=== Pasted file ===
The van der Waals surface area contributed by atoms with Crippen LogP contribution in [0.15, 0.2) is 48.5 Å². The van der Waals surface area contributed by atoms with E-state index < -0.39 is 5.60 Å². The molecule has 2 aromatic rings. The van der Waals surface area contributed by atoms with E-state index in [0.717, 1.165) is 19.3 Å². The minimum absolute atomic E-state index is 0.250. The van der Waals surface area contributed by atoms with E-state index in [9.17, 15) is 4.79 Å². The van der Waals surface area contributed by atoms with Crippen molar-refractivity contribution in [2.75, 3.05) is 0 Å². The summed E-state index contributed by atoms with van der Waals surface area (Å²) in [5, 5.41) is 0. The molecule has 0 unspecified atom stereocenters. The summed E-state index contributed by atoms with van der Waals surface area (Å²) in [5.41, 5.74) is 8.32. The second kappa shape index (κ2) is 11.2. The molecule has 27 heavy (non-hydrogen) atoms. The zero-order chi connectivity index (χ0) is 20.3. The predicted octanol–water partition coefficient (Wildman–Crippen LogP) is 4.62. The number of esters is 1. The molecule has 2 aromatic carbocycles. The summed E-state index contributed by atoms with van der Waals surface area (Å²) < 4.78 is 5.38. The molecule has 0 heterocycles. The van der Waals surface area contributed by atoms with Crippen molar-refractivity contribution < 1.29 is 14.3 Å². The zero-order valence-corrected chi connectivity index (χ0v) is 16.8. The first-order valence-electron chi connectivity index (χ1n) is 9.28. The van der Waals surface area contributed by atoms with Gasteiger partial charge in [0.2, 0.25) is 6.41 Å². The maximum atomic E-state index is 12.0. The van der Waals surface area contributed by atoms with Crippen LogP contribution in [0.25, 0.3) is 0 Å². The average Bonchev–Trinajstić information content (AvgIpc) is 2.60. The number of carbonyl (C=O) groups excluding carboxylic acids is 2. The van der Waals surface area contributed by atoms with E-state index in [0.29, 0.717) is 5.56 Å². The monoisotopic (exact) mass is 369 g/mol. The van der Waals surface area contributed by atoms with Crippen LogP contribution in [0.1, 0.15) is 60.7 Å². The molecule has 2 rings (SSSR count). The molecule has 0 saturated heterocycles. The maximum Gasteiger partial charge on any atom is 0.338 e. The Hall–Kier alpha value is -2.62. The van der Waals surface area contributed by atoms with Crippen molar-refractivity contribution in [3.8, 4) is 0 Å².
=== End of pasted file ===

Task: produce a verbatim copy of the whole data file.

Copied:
The van der Waals surface area contributed by atoms with Crippen LogP contribution in [0.15, 0.2) is 48.5 Å². The van der Waals surface area contributed by atoms with E-state index < -0.39 is 5.60 Å². The molecule has 2 aromatic rings. The van der Waals surface area contributed by atoms with E-state index in [0.717, 1.165) is 19.3 Å². The minimum absolute atomic E-state index is 0.250. The van der Waals surface area contributed by atoms with E-state index in [9.17, 15) is 4.79 Å². The van der Waals surface area contributed by atoms with Crippen molar-refractivity contribution in [2.75, 3.05) is 0 Å². The summed E-state index contributed by atoms with van der Waals surface area (Å²) in [5, 5.41) is 0. The molecule has 0 unspecified atom stereocenters. The summed E-state index contributed by atoms with van der Waals surface area (Å²) in [5.41, 5.74) is 8.32. The second kappa shape index (κ2) is 11.2. The molecule has 27 heavy (non-hydrogen) atoms. The zero-order chi connectivity index (χ0) is 20.3. The predicted octanol–water partition coefficient (Wildman–Crippen LogP) is 4.62. The number of esters is 1. The molecule has 2 aromatic carbocycles. The summed E-state index contributed by atoms with van der Waals surface area (Å²) < 4.78 is 5.38. The molecule has 0 heterocycles. The van der Waals surface area contributed by atoms with Crippen molar-refractivity contribution < 1.29 is 14.3 Å². The zero-order valence-corrected chi connectivity index (χ0v) is 16.8. The first-order valence-electron chi connectivity index (χ1n) is 9.28. The van der Waals surface area contributed by atoms with Gasteiger partial charge in [0.2, 0.25) is 6.41 Å². The maximum atomic E-state index is 12.0. The van der Waals surface area contributed by atoms with Crippen LogP contribution in [0.25, 0.3) is 0 Å². The average Bonchev–Trinajstić information content (AvgIpc) is 2.60. The number of carbonyl (C=O) groups excluding carboxylic acids is 2. The van der Waals surface area contributed by atoms with E-state index in [0.29, 0.717) is 5.56 Å². The monoisotopic (exact) mass is 369 g/mol. The van der Waals surface area contributed by atoms with Crippen LogP contribution in [0.1, 0.15) is 60.7 Å². The molecule has 2 rings (SSSR count). The molecule has 0 saturated heterocycles. The maximum Gasteiger partial charge on any atom is 0.338 e. The Hall–Kier alpha value is -2.62. The van der Waals surface area contributed by atoms with Crippen molar-refractivity contribution in [3.8, 4) is 0 Å².